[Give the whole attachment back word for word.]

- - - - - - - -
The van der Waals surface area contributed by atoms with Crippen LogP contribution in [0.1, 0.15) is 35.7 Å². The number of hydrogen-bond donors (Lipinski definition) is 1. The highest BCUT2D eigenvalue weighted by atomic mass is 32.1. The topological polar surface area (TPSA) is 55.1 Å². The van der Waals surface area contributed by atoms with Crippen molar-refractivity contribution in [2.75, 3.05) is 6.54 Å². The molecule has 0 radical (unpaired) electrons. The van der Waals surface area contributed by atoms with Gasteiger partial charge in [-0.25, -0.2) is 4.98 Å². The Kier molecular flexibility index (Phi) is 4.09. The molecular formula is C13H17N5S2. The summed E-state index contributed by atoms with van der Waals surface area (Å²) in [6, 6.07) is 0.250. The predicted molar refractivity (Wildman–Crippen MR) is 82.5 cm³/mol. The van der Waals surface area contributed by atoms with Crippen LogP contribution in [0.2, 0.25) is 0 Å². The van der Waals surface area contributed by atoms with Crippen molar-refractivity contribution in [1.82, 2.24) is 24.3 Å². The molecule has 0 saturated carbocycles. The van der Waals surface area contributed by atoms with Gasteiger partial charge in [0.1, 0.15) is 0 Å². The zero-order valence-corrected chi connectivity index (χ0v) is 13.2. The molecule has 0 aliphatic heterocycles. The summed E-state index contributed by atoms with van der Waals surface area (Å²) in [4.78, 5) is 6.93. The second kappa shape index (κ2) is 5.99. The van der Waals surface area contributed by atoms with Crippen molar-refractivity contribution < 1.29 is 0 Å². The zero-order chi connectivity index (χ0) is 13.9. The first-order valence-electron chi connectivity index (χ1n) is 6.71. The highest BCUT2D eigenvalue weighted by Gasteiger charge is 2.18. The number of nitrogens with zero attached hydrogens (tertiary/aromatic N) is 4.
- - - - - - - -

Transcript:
The van der Waals surface area contributed by atoms with Crippen LogP contribution in [0.1, 0.15) is 35.7 Å². The number of hydrogen-bond donors (Lipinski definition) is 1. The highest BCUT2D eigenvalue weighted by atomic mass is 32.1. The topological polar surface area (TPSA) is 55.1 Å². The van der Waals surface area contributed by atoms with Crippen molar-refractivity contribution in [2.75, 3.05) is 6.54 Å². The molecule has 0 radical (unpaired) electrons. The van der Waals surface area contributed by atoms with Gasteiger partial charge in [-0.25, -0.2) is 4.98 Å². The Kier molecular flexibility index (Phi) is 4.09. The molecular formula is C13H17N5S2. The summed E-state index contributed by atoms with van der Waals surface area (Å²) in [6, 6.07) is 0.250. The predicted molar refractivity (Wildman–Crippen MR) is 82.5 cm³/mol. The van der Waals surface area contributed by atoms with Crippen LogP contribution in [0.2, 0.25) is 0 Å². The van der Waals surface area contributed by atoms with Crippen molar-refractivity contribution in [1.82, 2.24) is 24.3 Å². The molecule has 0 saturated carbocycles. The van der Waals surface area contributed by atoms with Gasteiger partial charge in [0.1, 0.15) is 0 Å². The zero-order valence-corrected chi connectivity index (χ0v) is 13.2. The molecule has 0 aliphatic heterocycles. The summed E-state index contributed by atoms with van der Waals surface area (Å²) in [4.78, 5) is 6.93. The second kappa shape index (κ2) is 5.99. The van der Waals surface area contributed by atoms with Crippen molar-refractivity contribution < 1.29 is 0 Å². The zero-order chi connectivity index (χ0) is 13.9. The first-order valence-electron chi connectivity index (χ1n) is 6.71. The highest BCUT2D eigenvalue weighted by Gasteiger charge is 2.18. The number of nitrogens with zero attached hydrogens (tertiary/aromatic N) is 4.